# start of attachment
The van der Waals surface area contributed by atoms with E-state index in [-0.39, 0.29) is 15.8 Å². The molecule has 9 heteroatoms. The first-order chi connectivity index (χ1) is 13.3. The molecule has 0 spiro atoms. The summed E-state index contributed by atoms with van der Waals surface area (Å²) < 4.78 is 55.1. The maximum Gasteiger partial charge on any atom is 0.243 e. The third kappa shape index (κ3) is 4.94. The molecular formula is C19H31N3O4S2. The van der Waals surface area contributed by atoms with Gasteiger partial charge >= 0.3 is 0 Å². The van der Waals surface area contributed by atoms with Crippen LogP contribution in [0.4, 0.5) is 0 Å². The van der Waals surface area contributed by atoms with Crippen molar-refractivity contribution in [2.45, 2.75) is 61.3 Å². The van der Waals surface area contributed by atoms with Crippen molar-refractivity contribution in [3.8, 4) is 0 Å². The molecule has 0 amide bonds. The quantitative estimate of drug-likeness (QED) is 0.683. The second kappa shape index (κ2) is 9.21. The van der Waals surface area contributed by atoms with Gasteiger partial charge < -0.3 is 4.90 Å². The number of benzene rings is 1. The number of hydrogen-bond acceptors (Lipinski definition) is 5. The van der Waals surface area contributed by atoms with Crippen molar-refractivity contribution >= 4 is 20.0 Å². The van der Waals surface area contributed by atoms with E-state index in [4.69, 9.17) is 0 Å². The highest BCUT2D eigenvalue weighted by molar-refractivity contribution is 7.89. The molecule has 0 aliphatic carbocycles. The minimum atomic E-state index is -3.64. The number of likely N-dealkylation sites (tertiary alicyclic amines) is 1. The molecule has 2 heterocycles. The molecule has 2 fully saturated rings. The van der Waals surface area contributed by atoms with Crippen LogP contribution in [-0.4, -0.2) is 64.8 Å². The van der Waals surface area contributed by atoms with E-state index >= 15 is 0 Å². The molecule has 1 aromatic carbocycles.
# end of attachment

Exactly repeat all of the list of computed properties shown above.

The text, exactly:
The van der Waals surface area contributed by atoms with E-state index in [-0.39, 0.29) is 15.8 Å². The molecule has 9 heteroatoms. The first-order chi connectivity index (χ1) is 13.3. The molecule has 0 spiro atoms. The summed E-state index contributed by atoms with van der Waals surface area (Å²) < 4.78 is 55.1. The maximum Gasteiger partial charge on any atom is 0.243 e. The third kappa shape index (κ3) is 4.94. The molecular formula is C19H31N3O4S2. The van der Waals surface area contributed by atoms with Gasteiger partial charge >= 0.3 is 0 Å². The van der Waals surface area contributed by atoms with Crippen LogP contribution in [0.4, 0.5) is 0 Å². The van der Waals surface area contributed by atoms with Crippen molar-refractivity contribution in [2.45, 2.75) is 61.3 Å². The van der Waals surface area contributed by atoms with Crippen molar-refractivity contribution in [3.8, 4) is 0 Å². The molecule has 0 amide bonds. The quantitative estimate of drug-likeness (QED) is 0.683. The second kappa shape index (κ2) is 9.21. The van der Waals surface area contributed by atoms with Gasteiger partial charge < -0.3 is 4.90 Å². The number of benzene rings is 1. The number of hydrogen-bond acceptors (Lipinski definition) is 5. The van der Waals surface area contributed by atoms with Crippen molar-refractivity contribution >= 4 is 20.0 Å². The van der Waals surface area contributed by atoms with E-state index in [4.69, 9.17) is 0 Å². The highest BCUT2D eigenvalue weighted by molar-refractivity contribution is 7.89. The molecule has 0 aliphatic carbocycles. The minimum atomic E-state index is -3.64. The number of likely N-dealkylation sites (tertiary alicyclic amines) is 1. The molecule has 2 heterocycles. The molecule has 2 fully saturated rings. The van der Waals surface area contributed by atoms with Crippen LogP contribution in [-0.4, -0.2) is 64.8 Å². The van der Waals surface area contributed by atoms with E-state index >= 15 is 0 Å². The molecule has 1 aromatic carbocycles.